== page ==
In light of yesterdays revelation that there is no separate bi representation at Pride in London, Karen takes the role of critical friend and asks what is Pride for?
In the 1980s there was a TV show called Worsel Gummidge. It was about a magic scarecrow who changed his head according to what he wanted to do. If brains were needed he put on his professor head and if a tractor needed fixing his engineers head. Sometimes when dealing with the LGBTQ+ community this feels like it would be a very useful option. Someone says “Gay people are not born this way”. Do I need my Pat Calfifa head and a fist-bump of solidarity? Or do they need a hug and support as they wrestle with internalised self hate? Or are they just another homophobe who thinks choosing to be LGBTQ+ is killer argument, in a debate they are having with themselves?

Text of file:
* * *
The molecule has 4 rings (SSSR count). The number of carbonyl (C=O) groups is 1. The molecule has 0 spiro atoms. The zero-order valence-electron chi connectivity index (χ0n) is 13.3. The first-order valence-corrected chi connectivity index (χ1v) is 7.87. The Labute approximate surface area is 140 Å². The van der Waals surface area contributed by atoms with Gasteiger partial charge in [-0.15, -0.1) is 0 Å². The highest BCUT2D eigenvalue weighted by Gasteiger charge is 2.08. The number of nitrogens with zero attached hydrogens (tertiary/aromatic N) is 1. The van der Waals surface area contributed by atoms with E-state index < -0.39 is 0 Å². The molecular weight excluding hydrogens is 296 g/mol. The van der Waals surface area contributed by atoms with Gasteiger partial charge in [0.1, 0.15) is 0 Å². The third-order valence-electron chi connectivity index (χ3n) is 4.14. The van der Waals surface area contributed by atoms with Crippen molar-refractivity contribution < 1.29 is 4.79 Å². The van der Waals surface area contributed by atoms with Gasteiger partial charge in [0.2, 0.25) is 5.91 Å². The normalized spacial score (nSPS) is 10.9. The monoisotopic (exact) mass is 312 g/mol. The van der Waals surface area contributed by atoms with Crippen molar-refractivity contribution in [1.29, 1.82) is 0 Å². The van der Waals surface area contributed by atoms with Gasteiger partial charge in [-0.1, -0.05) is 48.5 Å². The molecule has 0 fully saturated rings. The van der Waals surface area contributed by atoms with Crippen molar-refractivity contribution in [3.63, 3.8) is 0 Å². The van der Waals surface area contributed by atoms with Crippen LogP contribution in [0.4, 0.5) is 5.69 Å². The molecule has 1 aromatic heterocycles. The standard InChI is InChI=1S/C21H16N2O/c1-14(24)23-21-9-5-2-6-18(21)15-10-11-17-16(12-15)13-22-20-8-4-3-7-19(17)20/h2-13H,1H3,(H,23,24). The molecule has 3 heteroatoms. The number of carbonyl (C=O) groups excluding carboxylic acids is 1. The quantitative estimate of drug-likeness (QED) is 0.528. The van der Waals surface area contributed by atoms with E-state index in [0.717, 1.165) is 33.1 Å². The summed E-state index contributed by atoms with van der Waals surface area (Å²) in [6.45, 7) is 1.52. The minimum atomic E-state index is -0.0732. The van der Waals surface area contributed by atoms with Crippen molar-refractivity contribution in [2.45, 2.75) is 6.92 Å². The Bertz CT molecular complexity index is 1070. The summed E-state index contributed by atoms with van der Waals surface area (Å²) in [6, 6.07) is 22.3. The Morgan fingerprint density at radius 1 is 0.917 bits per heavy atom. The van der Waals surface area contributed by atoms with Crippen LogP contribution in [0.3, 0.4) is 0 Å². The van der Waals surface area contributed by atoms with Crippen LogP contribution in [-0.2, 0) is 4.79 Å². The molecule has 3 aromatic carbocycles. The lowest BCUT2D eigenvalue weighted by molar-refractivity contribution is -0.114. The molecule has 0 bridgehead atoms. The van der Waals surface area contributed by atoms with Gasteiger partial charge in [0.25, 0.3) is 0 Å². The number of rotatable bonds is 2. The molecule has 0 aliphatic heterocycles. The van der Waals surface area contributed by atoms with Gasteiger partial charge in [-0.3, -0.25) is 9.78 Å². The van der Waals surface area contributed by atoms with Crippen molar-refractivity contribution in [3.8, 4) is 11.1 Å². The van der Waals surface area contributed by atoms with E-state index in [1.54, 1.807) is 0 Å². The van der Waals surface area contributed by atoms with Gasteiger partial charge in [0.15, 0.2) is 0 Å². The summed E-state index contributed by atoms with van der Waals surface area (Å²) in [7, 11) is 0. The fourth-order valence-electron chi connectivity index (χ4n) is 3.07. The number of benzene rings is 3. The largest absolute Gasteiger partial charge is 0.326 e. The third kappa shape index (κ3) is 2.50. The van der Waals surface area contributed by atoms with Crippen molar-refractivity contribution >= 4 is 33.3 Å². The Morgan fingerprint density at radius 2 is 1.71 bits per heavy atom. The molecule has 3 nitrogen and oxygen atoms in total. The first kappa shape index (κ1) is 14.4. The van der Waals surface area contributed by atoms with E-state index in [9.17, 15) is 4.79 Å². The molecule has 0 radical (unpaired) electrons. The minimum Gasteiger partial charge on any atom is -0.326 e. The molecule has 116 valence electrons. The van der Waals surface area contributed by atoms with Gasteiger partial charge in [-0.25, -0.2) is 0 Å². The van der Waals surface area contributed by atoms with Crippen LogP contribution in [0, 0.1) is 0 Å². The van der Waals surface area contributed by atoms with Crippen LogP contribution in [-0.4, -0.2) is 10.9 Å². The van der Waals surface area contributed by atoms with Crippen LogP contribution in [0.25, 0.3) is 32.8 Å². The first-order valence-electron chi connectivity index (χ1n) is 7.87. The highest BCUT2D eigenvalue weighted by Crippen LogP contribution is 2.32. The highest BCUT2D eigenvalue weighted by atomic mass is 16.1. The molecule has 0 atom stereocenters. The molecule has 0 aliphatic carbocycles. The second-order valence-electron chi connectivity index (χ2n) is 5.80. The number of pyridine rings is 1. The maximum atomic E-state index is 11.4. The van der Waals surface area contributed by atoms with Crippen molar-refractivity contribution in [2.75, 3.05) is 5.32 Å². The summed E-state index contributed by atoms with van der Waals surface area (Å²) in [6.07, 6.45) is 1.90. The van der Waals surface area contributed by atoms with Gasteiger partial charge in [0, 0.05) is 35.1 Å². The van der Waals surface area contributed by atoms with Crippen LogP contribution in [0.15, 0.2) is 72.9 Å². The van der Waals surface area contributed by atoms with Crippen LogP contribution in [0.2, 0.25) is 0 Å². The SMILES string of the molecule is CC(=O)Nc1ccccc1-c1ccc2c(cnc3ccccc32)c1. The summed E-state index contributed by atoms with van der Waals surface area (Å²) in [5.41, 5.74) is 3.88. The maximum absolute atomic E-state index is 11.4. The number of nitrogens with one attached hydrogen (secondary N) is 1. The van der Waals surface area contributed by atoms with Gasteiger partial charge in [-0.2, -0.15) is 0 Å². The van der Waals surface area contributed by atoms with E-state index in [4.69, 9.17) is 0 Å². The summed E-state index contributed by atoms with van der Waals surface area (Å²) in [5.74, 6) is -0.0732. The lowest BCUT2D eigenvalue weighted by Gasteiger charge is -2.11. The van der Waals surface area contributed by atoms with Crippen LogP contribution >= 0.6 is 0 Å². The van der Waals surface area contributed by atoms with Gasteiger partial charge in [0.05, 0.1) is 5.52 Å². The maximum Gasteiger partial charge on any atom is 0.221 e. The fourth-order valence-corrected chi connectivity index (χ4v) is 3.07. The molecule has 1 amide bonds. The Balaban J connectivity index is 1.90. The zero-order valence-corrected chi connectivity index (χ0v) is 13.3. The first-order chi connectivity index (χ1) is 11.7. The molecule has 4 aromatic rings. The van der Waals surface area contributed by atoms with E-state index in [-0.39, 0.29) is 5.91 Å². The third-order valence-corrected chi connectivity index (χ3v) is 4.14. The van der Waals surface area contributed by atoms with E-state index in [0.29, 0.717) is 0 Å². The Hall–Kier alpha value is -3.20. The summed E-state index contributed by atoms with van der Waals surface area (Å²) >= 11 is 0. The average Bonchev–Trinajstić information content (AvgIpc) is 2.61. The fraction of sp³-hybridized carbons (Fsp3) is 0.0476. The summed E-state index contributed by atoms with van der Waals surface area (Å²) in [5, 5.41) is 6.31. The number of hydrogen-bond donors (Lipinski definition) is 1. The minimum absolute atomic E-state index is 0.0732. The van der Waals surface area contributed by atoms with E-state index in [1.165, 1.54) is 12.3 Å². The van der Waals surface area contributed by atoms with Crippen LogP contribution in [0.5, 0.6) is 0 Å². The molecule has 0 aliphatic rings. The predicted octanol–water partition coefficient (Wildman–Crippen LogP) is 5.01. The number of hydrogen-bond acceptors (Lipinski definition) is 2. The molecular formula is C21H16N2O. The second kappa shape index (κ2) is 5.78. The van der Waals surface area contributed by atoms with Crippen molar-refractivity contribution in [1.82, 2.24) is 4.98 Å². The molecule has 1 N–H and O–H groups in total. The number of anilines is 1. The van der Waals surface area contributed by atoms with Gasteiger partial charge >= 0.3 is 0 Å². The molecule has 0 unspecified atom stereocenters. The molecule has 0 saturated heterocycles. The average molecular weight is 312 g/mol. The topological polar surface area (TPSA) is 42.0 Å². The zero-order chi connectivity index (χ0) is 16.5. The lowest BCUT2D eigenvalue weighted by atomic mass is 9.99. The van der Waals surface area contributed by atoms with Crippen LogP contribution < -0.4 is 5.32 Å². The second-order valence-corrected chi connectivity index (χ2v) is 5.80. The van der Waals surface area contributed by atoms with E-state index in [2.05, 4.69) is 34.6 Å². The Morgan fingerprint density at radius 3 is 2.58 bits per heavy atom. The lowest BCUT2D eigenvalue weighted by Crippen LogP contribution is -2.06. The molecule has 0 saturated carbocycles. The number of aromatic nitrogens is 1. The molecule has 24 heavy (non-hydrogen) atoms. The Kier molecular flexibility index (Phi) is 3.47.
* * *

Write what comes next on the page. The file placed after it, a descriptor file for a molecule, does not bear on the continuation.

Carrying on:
Given that we do not have the useful ability to switch heads, instead we have to carry these nuances, and sometimes contradictions around in our own heads. Never is this more necessary than when it comes to Pride. Before we can even choose which head we should be wearing, we have to ask what is Pride for? It is an increasingly difficult question to answer. Pride is partially a party, partially a visible statement of existence, partially an opportunity for organisations to make a “statement” and very rarely political. This last point can be a contentious one.
Whilst Pride marches began as acts of political protest they have moved very far from those roots. When Pittsburgh renamed its Pride the EQT Equality March it was in many ways simply taking corporate sponsorship to its logical conclusions. Many LGBTQ+ people know they will be outnumbered by cis/het people on Prides now, and the rainbow party has become big business.